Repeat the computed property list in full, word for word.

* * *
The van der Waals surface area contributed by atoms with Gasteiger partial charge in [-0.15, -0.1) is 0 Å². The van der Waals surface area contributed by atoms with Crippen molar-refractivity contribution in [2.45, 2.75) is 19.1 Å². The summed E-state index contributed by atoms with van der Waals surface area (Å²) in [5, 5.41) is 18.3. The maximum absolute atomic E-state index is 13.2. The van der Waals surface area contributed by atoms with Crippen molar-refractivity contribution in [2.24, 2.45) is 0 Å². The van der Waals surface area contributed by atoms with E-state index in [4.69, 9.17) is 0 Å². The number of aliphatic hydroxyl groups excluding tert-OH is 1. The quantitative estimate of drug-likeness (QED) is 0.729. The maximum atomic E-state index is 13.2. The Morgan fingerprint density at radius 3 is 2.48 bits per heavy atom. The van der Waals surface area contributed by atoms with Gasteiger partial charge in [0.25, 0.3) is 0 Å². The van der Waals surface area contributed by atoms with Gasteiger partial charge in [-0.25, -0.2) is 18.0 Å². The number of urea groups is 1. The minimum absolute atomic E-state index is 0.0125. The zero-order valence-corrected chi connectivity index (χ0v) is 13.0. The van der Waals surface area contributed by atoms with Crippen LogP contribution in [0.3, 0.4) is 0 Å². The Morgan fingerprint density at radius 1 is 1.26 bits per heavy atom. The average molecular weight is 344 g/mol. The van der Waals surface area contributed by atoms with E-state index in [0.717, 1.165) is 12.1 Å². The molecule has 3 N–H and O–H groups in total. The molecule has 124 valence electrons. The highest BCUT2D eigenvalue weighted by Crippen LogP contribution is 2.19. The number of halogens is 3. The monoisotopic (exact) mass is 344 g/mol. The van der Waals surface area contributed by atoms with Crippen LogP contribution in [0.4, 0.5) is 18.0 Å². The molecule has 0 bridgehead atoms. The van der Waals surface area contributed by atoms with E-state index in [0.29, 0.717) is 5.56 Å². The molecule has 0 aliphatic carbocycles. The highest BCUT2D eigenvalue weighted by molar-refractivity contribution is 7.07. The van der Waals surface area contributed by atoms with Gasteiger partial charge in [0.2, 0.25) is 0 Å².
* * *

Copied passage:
The van der Waals surface area contributed by atoms with Gasteiger partial charge in [-0.15, -0.1) is 0 Å². The van der Waals surface area contributed by atoms with Crippen molar-refractivity contribution in [2.45, 2.75) is 19.1 Å². The summed E-state index contributed by atoms with van der Waals surface area (Å²) in [5, 5.41) is 18.3. The maximum absolute atomic E-state index is 13.2. The van der Waals surface area contributed by atoms with Crippen molar-refractivity contribution in [2.24, 2.45) is 0 Å². The van der Waals surface area contributed by atoms with E-state index in [4.69, 9.17) is 0 Å². The number of aliphatic hydroxyl groups excluding tert-OH is 1. The quantitative estimate of drug-likeness (QED) is 0.729. The maximum atomic E-state index is 13.2. The Morgan fingerprint density at radius 3 is 2.48 bits per heavy atom. The van der Waals surface area contributed by atoms with Gasteiger partial charge in [0.25, 0.3) is 0 Å². The van der Waals surface area contributed by atoms with Gasteiger partial charge in [-0.25, -0.2) is 18.0 Å². The number of urea groups is 1. The minimum absolute atomic E-state index is 0.0125. The zero-order valence-corrected chi connectivity index (χ0v) is 13.0. The van der Waals surface area contributed by atoms with Crippen LogP contribution in [0.3, 0.4) is 0 Å². The Morgan fingerprint density at radius 1 is 1.26 bits per heavy atom. The average molecular weight is 344 g/mol. The van der Waals surface area contributed by atoms with E-state index in [0.717, 1.165) is 12.1 Å². The molecule has 3 N–H and O–H groups in total. The molecule has 124 valence electrons. The highest BCUT2D eigenvalue weighted by Crippen LogP contribution is 2.19. The number of halogens is 3. The monoisotopic (exact) mass is 344 g/mol. The van der Waals surface area contributed by atoms with Crippen LogP contribution in [0.4, 0.5) is 18.0 Å². The molecule has 0 bridgehead atoms. The van der Waals surface area contributed by atoms with E-state index in [0.29, 0.717) is 5.56 Å². The molecule has 0 aliphatic carbocycles. The highest BCUT2D eigenvalue weighted by molar-refractivity contribution is 7.07. The van der Waals surface area contributed by atoms with Gasteiger partial charge in [0.2, 0.25) is 0 Å².